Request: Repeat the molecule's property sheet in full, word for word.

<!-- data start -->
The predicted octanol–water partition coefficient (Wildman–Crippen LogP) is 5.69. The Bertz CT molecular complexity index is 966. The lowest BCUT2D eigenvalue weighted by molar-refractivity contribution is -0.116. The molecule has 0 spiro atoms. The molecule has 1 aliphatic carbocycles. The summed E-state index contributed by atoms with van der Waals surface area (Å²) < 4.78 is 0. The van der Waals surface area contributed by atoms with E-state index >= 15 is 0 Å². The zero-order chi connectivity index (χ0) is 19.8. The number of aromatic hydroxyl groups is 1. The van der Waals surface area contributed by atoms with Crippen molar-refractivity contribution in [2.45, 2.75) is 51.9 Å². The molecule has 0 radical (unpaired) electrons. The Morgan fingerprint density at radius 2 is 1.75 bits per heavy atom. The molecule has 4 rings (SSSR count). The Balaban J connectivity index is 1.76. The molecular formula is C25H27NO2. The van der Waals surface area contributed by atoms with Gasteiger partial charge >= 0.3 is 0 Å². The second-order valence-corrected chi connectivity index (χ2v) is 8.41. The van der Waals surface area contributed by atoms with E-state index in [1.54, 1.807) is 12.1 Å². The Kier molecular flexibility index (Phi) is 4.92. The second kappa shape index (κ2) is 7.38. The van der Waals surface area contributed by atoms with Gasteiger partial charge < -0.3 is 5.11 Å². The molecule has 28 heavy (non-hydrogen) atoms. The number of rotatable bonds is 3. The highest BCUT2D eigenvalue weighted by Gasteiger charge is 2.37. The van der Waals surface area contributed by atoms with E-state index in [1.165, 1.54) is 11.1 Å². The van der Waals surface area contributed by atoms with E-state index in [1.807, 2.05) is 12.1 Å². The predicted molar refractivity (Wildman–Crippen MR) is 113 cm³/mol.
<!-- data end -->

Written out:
The predicted octanol–water partition coefficient (Wildman–Crippen LogP) is 5.69. The Bertz CT molecular complexity index is 966. The lowest BCUT2D eigenvalue weighted by molar-refractivity contribution is -0.116. The molecule has 0 spiro atoms. The molecule has 1 aliphatic carbocycles. The summed E-state index contributed by atoms with van der Waals surface area (Å²) < 4.78 is 0. The van der Waals surface area contributed by atoms with E-state index >= 15 is 0 Å². The zero-order chi connectivity index (χ0) is 19.8. The number of aromatic hydroxyl groups is 1. The van der Waals surface area contributed by atoms with Crippen molar-refractivity contribution in [2.45, 2.75) is 51.9 Å². The molecule has 0 radical (unpaired) electrons. The Morgan fingerprint density at radius 2 is 1.75 bits per heavy atom. The molecule has 4 rings (SSSR count). The Balaban J connectivity index is 1.76. The molecular formula is C25H27NO2. The van der Waals surface area contributed by atoms with Gasteiger partial charge >= 0.3 is 0 Å². The second-order valence-corrected chi connectivity index (χ2v) is 8.41. The van der Waals surface area contributed by atoms with E-state index in [1.54, 1.807) is 12.1 Å². The Kier molecular flexibility index (Phi) is 4.92. The second kappa shape index (κ2) is 7.38. The van der Waals surface area contributed by atoms with Gasteiger partial charge < -0.3 is 5.11 Å². The molecule has 28 heavy (non-hydrogen) atoms. The number of rotatable bonds is 3. The highest BCUT2D eigenvalue weighted by Gasteiger charge is 2.37. The van der Waals surface area contributed by atoms with E-state index in [1.165, 1.54) is 11.1 Å². The van der Waals surface area contributed by atoms with E-state index in [1.807, 2.05) is 12.1 Å². The predicted molar refractivity (Wildman–Crippen MR) is 113 cm³/mol.